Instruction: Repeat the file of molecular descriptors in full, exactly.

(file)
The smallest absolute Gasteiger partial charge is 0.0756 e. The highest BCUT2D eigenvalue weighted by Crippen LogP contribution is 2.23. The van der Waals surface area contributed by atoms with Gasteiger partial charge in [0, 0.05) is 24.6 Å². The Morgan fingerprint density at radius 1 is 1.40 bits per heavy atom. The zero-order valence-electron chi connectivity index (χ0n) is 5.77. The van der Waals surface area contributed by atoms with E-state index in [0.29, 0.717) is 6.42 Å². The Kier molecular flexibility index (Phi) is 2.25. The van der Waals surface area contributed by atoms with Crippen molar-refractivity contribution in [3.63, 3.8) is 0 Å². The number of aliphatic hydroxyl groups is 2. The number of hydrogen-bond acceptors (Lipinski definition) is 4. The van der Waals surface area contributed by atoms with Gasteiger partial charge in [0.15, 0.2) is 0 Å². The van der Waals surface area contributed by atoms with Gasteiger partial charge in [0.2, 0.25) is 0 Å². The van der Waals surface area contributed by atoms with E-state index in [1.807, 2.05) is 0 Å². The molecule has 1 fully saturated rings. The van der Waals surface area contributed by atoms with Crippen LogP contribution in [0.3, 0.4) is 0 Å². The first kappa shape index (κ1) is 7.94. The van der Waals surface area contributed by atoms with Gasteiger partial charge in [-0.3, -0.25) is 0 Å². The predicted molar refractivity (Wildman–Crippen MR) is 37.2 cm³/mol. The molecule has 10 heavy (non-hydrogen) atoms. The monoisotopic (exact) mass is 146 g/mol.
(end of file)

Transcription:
The smallest absolute Gasteiger partial charge is 0.0756 e. The highest BCUT2D eigenvalue weighted by Crippen LogP contribution is 2.23. The van der Waals surface area contributed by atoms with Gasteiger partial charge in [0, 0.05) is 24.6 Å². The Morgan fingerprint density at radius 1 is 1.40 bits per heavy atom. The zero-order valence-electron chi connectivity index (χ0n) is 5.77. The van der Waals surface area contributed by atoms with E-state index in [0.29, 0.717) is 6.42 Å². The Kier molecular flexibility index (Phi) is 2.25. The van der Waals surface area contributed by atoms with Crippen molar-refractivity contribution in [3.63, 3.8) is 0 Å². The number of aliphatic hydroxyl groups is 2. The number of hydrogen-bond acceptors (Lipinski definition) is 4. The van der Waals surface area contributed by atoms with Gasteiger partial charge in [0.15, 0.2) is 0 Å². The van der Waals surface area contributed by atoms with Gasteiger partial charge in [0.2, 0.25) is 0 Å². The van der Waals surface area contributed by atoms with E-state index in [1.807, 2.05) is 0 Å². The molecule has 1 fully saturated rings. The van der Waals surface area contributed by atoms with Crippen LogP contribution in [0.3, 0.4) is 0 Å². The first kappa shape index (κ1) is 7.94. The van der Waals surface area contributed by atoms with Gasteiger partial charge in [-0.3, -0.25) is 0 Å². The predicted molar refractivity (Wildman–Crippen MR) is 37.2 cm³/mol. The molecule has 10 heavy (non-hydrogen) atoms. The monoisotopic (exact) mass is 146 g/mol.